The individuals on the LED screen appeared to control the movements of the AirOrbs.

they just start?’” The solution involved performers, but in a

nontraditional way. “Andree said, ‘Let’s do it with the

performers, but it’s not that interesting when they just walk

around on stage; it looks a little shaky. It has to be

smooth.’ Then he got the idea to use the IO Hawks [hoverboards],

so it seemed like the performers were floating

with the AirOrbs floating as well.”

Verleger and his animation designer, Wolfram

Zwanziger, put the movement of the orbs within a scenic

design program, so they were able to see, and program,

the AirOrbs in the three-dimensional space of the

Mercedes-Benz set.

In the past, AirOrbs have been programmed individually,

without specific animation tools. That wasn’t necessarily

the best approach here. “There is a digital world created

by Andree with position data; it would be stupid to

program it twice. So we had to find a way to get this

position data out of the software,” adds Mugrauer. After a

few weeks, the team at Airstage got the positional data

from Verleger’s software into their flight control program,

which was connected to time code and linked to the video


The AirOrbs were tracked in real time by 27 infrared

cameras positioned around the room. Mugrauer explains,

“When the AirOrbs are flying, they have four LED IR

markers and an active LED light; the cameras catch this

invisible LED light. When one AirOrb is flying in front of

another AirOrb, it might not be seen by the camera

anymore, so we need a camera on the other side. Each

orb has always to be seen by two active markers; with

only one marker seen by a camera; it’s not precise in its

localization. We always make sure that two or three

markers are visible.” The camera locations were tested in a

flight simulation program. Mugrauer adds, “Every tracking

camera has its own slave PC, which is recording all the

positional information from the camera and sending this to

the master control PC.”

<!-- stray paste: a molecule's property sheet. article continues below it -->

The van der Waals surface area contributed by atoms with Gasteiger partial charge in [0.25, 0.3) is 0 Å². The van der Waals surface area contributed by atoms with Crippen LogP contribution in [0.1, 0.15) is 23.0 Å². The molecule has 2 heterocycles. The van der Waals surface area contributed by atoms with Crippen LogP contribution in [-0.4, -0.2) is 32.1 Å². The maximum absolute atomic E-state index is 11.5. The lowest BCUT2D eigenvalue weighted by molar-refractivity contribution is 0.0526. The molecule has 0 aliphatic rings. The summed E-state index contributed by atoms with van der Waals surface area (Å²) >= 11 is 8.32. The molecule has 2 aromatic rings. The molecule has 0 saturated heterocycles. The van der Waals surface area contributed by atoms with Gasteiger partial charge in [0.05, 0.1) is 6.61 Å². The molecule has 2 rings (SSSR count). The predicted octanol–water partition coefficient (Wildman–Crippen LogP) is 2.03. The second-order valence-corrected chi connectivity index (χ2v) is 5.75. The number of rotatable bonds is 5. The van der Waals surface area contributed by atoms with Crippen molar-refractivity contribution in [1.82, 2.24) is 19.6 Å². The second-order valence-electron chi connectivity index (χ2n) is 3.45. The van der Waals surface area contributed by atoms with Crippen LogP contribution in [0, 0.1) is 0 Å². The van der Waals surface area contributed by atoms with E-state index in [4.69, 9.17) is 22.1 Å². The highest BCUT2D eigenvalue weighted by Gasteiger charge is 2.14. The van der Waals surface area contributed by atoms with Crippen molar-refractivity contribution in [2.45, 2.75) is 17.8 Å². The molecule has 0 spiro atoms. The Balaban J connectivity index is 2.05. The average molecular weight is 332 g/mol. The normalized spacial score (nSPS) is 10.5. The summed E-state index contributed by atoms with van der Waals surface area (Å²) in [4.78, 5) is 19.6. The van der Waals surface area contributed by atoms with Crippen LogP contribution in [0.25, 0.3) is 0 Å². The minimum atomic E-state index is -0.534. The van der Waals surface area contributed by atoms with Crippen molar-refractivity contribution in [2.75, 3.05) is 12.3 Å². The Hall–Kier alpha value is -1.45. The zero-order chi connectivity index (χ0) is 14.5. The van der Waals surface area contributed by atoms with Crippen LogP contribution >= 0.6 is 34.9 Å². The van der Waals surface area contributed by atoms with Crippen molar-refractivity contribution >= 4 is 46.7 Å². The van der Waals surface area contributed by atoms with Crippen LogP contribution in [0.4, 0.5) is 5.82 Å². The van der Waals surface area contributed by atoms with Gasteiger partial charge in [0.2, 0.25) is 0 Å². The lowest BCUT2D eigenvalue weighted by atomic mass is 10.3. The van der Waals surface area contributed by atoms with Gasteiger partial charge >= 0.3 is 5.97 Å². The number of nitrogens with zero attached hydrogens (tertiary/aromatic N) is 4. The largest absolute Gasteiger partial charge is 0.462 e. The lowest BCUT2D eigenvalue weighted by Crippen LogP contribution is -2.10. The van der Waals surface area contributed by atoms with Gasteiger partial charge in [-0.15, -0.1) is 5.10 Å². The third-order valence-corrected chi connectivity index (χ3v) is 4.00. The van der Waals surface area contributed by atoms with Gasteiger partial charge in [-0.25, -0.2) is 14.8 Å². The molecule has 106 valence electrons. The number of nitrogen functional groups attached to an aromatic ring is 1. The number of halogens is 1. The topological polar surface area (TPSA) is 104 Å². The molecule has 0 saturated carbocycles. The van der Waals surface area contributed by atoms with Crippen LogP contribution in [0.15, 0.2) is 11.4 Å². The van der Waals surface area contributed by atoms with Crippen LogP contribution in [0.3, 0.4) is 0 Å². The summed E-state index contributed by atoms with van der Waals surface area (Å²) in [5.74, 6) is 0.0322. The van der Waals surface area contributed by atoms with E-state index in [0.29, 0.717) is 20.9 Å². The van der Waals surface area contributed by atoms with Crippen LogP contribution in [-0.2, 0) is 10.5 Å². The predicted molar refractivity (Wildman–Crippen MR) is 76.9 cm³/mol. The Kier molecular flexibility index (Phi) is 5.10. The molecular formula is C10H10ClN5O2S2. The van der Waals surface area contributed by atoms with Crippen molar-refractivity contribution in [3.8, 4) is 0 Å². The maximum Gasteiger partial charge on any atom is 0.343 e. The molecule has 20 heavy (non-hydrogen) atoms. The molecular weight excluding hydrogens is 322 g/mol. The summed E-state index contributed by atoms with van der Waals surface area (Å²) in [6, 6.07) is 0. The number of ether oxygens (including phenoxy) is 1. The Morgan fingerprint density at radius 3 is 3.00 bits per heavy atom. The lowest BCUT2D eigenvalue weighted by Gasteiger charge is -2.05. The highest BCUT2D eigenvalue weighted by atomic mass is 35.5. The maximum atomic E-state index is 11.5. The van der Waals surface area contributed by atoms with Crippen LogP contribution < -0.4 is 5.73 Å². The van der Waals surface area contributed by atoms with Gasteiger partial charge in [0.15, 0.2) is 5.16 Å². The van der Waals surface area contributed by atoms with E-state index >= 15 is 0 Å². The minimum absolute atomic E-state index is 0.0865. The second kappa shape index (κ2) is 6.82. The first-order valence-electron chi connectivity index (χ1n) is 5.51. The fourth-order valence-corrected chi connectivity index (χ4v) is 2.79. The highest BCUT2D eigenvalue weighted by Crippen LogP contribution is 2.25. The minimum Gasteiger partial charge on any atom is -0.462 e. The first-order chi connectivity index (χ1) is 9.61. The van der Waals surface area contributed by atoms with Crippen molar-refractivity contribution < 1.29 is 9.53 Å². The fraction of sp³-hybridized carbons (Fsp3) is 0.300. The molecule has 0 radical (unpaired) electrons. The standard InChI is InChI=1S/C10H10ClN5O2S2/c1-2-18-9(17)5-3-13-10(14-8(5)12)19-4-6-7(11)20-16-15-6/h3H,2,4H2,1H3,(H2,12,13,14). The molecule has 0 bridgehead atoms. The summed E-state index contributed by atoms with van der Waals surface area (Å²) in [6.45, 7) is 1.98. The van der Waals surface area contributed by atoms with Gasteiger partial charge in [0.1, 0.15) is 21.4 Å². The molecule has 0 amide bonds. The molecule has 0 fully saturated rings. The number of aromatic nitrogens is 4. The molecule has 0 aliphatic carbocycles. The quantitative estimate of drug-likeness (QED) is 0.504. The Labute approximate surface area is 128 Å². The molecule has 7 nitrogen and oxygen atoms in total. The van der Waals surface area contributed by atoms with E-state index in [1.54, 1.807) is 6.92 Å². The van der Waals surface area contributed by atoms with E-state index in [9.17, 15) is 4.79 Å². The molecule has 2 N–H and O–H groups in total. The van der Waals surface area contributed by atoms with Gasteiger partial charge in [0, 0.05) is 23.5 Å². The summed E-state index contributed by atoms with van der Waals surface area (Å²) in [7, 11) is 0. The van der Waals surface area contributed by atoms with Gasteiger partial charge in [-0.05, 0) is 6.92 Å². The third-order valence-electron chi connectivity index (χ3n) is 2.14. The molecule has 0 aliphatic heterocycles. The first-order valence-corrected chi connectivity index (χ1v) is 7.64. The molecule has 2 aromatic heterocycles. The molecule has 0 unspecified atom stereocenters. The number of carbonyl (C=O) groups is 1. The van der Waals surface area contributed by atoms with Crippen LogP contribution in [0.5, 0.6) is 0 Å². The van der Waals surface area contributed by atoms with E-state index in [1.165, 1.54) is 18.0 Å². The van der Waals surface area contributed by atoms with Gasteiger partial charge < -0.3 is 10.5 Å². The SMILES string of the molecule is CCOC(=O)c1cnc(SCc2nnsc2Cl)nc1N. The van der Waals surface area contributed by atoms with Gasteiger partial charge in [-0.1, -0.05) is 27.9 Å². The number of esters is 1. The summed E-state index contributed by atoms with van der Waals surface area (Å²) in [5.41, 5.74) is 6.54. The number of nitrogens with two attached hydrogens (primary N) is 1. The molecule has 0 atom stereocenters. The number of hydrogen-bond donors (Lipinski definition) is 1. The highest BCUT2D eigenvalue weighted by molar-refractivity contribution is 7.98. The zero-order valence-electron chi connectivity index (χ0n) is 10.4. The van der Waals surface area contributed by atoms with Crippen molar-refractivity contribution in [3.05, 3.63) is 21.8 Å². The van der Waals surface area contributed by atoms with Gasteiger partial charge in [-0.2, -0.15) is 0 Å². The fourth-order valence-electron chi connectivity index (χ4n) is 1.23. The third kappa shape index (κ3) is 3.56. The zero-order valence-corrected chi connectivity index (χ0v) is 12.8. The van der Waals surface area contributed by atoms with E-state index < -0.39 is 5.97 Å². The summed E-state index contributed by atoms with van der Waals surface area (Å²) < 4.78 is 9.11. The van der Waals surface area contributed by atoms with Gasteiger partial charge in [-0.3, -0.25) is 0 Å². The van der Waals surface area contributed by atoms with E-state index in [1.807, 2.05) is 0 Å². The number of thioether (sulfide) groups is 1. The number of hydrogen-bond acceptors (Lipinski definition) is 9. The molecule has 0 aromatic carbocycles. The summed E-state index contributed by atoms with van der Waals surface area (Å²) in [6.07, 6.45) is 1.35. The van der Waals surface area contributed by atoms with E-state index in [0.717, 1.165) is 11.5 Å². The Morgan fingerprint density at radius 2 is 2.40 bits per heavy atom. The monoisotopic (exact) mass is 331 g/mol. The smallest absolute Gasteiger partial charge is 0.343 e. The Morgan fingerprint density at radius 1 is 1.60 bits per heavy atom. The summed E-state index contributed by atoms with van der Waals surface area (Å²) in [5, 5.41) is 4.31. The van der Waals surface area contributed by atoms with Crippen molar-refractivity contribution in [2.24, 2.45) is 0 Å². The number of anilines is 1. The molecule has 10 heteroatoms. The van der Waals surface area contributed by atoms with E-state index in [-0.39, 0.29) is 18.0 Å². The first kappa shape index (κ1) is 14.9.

The AirOrbs performed perfectly. “When Oliver Schrott

first contacted me about this unique project, I knew

immediately that Airstage was being asked to push its

boundaries even further,” says Airstage chief sales officer

John R. Barker. “Although I was quietly confident that our

team would pull it off, I felt a distinct mixture of pride—and

relief—at the end of the perfectly executed show.”

The video imagery and the performers weren’t the only

visual elements that interacted with the AirOrbs. Burgos

explains, “We used lasers in a part of the show where the

Orbs interactively connected with the LED walls, coming

out towards the audience while pulling out the laser beam

with them. The idea behind it—and the idea for

Mercedes—was that we are connected; we used the

lasers to represent connectivity.”

To make sure that the lasers and AirOrbs worked

together, laser vendor tarm Showlaser, of Bochum,

Germany, visited the Airstage facility for testing. “They had

the AirOrbs in different colors and, for Mercedes, they

used them in white, which was the only color that worked

with the lasers,” says Sascha Kwasny, assistant general

manager at Tarm.

Tarm provided 45 custom DMX-controlled diode lasers,

Photo: Ralph Larmann

64 • November 2015 • Lighting&Sound America

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